HR concerned latest amendments to job support scheme isn’t enough to save jobs

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Amendments to the Job Support Scheme (JSS) aim to support businesses in need of more financial aid but HR professionals aren’t so sure it will go far enough.

On 22 October chancellor Rishi Sunak announced changes to the JSS that will aim to provide more help for businesses across the UK, although Scotland, England and Wales are using different grading systems to decide areas at risk.

The chancellor told the commons that even businesses not forced to shut due to restrictions are facing "profound economic uncertainty.”

Under the revised scheme, from 1 November employers will pay less towards their staff’s wages and employees can work fewer hours while still qualifying for the scheme.

Employers will have to pay a minimum requirement of 20% of usual hours worked, and 5% of hours not worked.

When first announced on 29 September, the minimum requirement for paying 55% of wages was for employees to work a third of their hours.

Sunak also announced that the government will now fund 62% of the wages for hours not worked, rather than 60%. Making the maximum payment per month £1,541.75, instead of £697.92.


More on the JSS:

Low-income Manchester workers may not be able to live on reduced income

Job Support Scheme offers lifeline to some businesses

Government job schemes will save just one in 10 viable jobs, finds report

Why the Job Support Scheme is not enough to prevent redundancies


Martin Tiplady, CEO of Chameleon People Solutions, said that the new measures were welcome: “especially as there was no clear logic for the ending or scaling down of the initial schemes.”

However, he also said that he thinks the JSS is still delaying the inevitable, and more redundancies are on the horizon.

Tiplady told HR magazine: “HR functions will need to plot their way through this next term with skill, care and sensitivity.

“Some have handled matters really well thus far but there are a fair few who haven't and have behaved badly. But the amended scheme is welcome and is a whole deal better than what might have been and cushions matters much better for a while longer.”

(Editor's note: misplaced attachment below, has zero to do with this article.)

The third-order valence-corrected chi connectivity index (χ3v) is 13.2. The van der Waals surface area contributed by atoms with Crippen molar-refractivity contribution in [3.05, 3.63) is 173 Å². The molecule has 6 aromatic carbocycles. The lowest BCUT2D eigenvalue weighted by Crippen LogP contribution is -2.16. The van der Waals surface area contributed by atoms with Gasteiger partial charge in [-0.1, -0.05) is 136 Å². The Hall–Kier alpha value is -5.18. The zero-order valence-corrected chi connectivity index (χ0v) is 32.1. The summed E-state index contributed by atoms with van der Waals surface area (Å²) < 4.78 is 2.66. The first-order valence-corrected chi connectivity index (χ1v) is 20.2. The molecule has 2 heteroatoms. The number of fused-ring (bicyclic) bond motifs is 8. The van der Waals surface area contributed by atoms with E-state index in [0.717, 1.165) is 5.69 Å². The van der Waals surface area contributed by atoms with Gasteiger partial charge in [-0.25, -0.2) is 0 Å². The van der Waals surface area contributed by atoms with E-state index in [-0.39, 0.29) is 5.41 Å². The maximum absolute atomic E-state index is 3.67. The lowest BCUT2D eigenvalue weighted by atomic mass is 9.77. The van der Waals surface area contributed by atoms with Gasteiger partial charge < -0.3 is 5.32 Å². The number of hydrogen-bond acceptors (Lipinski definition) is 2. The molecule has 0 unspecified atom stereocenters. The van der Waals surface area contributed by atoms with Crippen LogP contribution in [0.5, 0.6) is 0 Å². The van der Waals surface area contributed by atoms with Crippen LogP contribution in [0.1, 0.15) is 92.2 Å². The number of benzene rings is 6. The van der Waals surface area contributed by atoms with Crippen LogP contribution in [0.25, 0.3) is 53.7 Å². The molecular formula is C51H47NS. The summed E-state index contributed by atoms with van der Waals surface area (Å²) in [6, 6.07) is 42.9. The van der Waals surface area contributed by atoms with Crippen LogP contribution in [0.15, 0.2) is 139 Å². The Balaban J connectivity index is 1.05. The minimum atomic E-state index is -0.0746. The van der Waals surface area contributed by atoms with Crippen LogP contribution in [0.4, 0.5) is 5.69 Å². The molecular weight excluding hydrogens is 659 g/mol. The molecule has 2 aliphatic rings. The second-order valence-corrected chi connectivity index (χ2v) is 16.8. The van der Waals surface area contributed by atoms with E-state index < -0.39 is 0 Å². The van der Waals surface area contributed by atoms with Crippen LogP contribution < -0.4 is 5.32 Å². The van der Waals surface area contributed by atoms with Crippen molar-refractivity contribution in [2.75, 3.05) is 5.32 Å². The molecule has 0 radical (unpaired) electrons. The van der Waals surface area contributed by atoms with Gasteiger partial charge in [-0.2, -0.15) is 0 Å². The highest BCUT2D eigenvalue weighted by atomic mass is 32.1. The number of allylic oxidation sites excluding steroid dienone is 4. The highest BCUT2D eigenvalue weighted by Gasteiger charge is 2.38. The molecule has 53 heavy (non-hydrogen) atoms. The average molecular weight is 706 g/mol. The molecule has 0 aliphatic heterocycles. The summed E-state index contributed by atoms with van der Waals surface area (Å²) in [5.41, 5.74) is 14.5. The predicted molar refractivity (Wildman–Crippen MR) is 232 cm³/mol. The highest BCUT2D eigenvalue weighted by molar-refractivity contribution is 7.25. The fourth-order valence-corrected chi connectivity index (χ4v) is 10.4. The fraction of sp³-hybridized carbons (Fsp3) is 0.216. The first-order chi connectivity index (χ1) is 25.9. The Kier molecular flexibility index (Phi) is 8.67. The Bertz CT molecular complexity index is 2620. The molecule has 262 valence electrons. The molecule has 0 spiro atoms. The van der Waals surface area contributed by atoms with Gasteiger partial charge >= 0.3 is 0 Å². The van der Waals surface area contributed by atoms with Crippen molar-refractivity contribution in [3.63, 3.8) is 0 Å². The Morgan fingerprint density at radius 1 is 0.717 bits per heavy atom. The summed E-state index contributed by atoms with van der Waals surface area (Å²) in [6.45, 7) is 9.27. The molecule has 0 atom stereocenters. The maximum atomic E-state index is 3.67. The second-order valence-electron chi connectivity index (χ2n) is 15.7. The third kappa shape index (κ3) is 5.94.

As the tier system varies depending on where businesses are located Jonathan Richards, CEO and founder of HR software platform Breathe, also pointed out that HR teams “will need to stay nimble” in order to adapt well for their people.

Speaking to HR magazine, Richards said: “Those working with businesses across tier two and three areas need to familiarise themselves with the specific guidance in order to advise staff on the level of support they will receive from the government.

“Importantly, as employees go through this difficult period, HR teams need to prioritise culture, putting measures in place to support them as the coronavirus situation changes.”

Andrew Sanford, a business advisory partner at Blick Rothenburg, also expressed concern that the scheme may disproportionately benefit older workers.

He said: “It is concerning that the Job Support Scheme may disproportionately benefit older and skilled workers. The unskilled are easier to replace and so the continuing cost may mean their services are dispensed with.

“Older workers may have more years of service and so redundancy costs may mean they are retained compared to a new joiner. Some additional funding for the under 25s in covering their employer’s national insurance would have been welcomed.”

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